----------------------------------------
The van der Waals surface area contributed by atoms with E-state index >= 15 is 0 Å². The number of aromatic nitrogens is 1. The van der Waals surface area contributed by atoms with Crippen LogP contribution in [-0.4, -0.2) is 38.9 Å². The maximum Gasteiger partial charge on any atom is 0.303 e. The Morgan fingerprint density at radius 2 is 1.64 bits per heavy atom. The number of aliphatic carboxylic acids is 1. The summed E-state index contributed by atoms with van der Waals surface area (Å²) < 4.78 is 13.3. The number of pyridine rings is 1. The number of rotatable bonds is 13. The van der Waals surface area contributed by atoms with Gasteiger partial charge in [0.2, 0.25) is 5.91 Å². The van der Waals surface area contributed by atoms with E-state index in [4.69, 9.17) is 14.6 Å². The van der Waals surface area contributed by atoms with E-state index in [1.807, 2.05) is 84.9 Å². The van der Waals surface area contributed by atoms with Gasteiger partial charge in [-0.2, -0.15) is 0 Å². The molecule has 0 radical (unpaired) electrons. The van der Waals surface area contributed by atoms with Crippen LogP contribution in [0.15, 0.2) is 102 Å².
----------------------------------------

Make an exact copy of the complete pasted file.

The van der Waals surface area contributed by atoms with E-state index >= 15 is 0 Å². The number of aromatic nitrogens is 1. The van der Waals surface area contributed by atoms with Crippen LogP contribution in [-0.4, -0.2) is 38.9 Å². The maximum Gasteiger partial charge on any atom is 0.303 e. The Morgan fingerprint density at radius 2 is 1.64 bits per heavy atom. The number of aliphatic carboxylic acids is 1. The summed E-state index contributed by atoms with van der Waals surface area (Å²) < 4.78 is 13.3. The number of pyridine rings is 1. The number of rotatable bonds is 13. The van der Waals surface area contributed by atoms with Gasteiger partial charge in [0.2, 0.25) is 5.91 Å². The van der Waals surface area contributed by atoms with E-state index in [4.69, 9.17) is 14.6 Å². The van der Waals surface area contributed by atoms with E-state index in [1.807, 2.05) is 84.9 Å². The van der Waals surface area contributed by atoms with Gasteiger partial charge in [-0.2, -0.15) is 0 Å². The molecule has 0 radical (unpaired) electrons. The van der Waals surface area contributed by atoms with Crippen LogP contribution in [0.15, 0.2) is 102 Å².